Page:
Asthma and weather
The weather and the environment plays an important role in asthma attacks. Though, there is no one single best weather climate for people with asthma and asthmatic symptoms and conditions, certain type of weather may induce asthmatic symptoms earlier. There has been considerable research done in this field in several Universities like Harvard, in conclusions it had been found that temperature influences asthma more than any other enivironmental or weather factor, though other factors like pollens and seasons had an effect on the severity of asthmatic symptoms.
According to the research, in many cases the dry air, stormy weather, thunderstorms, pollen grains can all act as the trigger for asthma conditions. Some weather situations like extremely hot or cold temperatures, changes in barometric pressure or humidity, air quality and wind can trigger your asthma. In general it has also been found that damp weather conditions also have effect on asthma and trigger your asthma symptoms.
It has been also suggested that there are links between asthma attacks and levels of air pollution, particularly ozone, sulphur dioxide and nitrogen dioxide, which is affected by the weather, though the association is controversial. Yet, we recommend that as an asthmatic you should avoid or risk less exposure to the fumes from the petrol and diesel vehicles, and smoke, particulary during weather and climate changes. If you are having a pet, weather conditions and change in weather can affect them and in turn worsen your asthmatic conditions, like in the case of dogs or cats, which shed more hair in certain weather seasons.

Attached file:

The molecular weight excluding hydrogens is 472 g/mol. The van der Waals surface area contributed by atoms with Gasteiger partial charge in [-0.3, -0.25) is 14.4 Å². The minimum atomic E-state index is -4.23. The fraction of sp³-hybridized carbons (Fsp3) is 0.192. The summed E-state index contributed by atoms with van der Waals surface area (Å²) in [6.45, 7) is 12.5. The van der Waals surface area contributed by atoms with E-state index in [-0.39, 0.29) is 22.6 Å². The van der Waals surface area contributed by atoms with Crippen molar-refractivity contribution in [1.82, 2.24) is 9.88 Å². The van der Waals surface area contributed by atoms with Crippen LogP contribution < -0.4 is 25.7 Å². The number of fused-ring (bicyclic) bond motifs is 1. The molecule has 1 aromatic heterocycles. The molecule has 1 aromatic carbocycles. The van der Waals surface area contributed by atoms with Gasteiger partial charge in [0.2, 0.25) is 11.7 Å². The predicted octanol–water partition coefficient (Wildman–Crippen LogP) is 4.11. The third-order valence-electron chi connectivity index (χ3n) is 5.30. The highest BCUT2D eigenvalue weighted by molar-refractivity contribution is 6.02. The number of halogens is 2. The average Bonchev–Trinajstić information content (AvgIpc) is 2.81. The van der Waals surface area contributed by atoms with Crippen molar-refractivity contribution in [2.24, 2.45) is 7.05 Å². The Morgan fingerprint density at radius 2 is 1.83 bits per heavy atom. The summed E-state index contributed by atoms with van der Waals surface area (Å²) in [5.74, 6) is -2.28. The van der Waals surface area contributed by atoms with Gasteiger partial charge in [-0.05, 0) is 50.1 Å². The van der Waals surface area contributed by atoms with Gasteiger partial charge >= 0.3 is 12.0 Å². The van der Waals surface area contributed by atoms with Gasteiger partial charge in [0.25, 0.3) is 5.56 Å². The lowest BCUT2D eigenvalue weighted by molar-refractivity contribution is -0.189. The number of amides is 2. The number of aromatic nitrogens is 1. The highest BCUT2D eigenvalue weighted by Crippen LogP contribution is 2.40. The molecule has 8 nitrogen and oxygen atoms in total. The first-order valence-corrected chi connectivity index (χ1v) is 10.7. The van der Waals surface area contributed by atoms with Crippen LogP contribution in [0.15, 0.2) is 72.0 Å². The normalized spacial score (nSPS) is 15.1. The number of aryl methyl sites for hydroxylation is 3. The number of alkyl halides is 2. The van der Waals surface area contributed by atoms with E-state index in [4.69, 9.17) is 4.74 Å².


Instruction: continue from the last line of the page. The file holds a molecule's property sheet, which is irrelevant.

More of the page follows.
Thunderstorms and Asthma
In large parts of UK and Australia especially, there had been an increase in asthma attacks with thunderstorms. A number of studies, which have been since then conducted have suggested that in late spring, thunderstorms or a drop in temperature is followed by an increase in attendance at hospitals with asthma. But, further research has suggested that this was related to rye grass pollen. Normally too large to reach the lungs, these grains get broken up by raindrops releasing hundreds of tiny allergen-containing particles from each grain. These grains then are able to penetrate the lungs and worsen asthmatc conditions.
Asthma and Winter
Winter season is the time to be particularly careful if you are suffering from asthma. In winter time make sure you are wearing your gloves, scarves, hats and whatever else you can to keep yourself warm. During the winter season also ensure you don't have damp floors or are wearing damp clothes. A scarf is highly recommended because it will prevent the dry air in the cold weather from entering your nose and mouth. If you are indoors avoid using stoves and fireplaces, which produce smoke. An influenza vaccine is also a good idea during the winter seasons and the cold weather. Also, make sure you have your asthma medications handy. During this time it's also a good idea to follow a few of our natural remedies for asthma.